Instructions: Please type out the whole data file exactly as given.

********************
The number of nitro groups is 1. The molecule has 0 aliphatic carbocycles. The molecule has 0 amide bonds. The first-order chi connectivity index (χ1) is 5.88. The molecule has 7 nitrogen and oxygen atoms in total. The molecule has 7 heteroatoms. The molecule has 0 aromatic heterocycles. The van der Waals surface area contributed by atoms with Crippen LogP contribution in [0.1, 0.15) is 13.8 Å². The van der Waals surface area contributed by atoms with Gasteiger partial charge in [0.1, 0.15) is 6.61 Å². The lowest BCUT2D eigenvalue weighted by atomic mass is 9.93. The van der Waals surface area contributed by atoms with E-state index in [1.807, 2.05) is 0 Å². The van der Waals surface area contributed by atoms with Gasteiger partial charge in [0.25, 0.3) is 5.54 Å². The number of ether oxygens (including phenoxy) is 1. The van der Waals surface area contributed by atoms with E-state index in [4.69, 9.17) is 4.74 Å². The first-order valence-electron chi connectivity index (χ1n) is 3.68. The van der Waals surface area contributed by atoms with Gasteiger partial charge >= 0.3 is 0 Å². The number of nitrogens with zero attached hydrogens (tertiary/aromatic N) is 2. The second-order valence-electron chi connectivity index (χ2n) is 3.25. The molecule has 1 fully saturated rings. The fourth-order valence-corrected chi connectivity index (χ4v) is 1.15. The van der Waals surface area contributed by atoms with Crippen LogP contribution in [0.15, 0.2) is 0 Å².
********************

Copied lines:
The number of nitro groups is 1. The molecule has 0 aliphatic carbocycles. The molecule has 0 amide bonds. The first-order chi connectivity index (χ1) is 5.88. The molecule has 7 nitrogen and oxygen atoms in total. The molecule has 7 heteroatoms. The molecule has 0 aromatic heterocycles. The van der Waals surface area contributed by atoms with Crippen LogP contribution in [0.1, 0.15) is 13.8 Å². The van der Waals surface area contributed by atoms with Gasteiger partial charge in [0.1, 0.15) is 6.61 Å². The lowest BCUT2D eigenvalue weighted by atomic mass is 9.93. The van der Waals surface area contributed by atoms with E-state index in [1.807, 2.05) is 0 Å². The van der Waals surface area contributed by atoms with Gasteiger partial charge in [0.25, 0.3) is 5.54 Å². The number of ether oxygens (including phenoxy) is 1. The van der Waals surface area contributed by atoms with E-state index in [4.69, 9.17) is 4.74 Å². The first-order valence-electron chi connectivity index (χ1n) is 3.68. The van der Waals surface area contributed by atoms with Gasteiger partial charge >= 0.3 is 0 Å². The number of nitrogens with zero attached hydrogens (tertiary/aromatic N) is 2. The second-order valence-electron chi connectivity index (χ2n) is 3.25. The molecule has 1 fully saturated rings. The fourth-order valence-corrected chi connectivity index (χ4v) is 1.15. The van der Waals surface area contributed by atoms with Crippen LogP contribution in [0.15, 0.2) is 0 Å².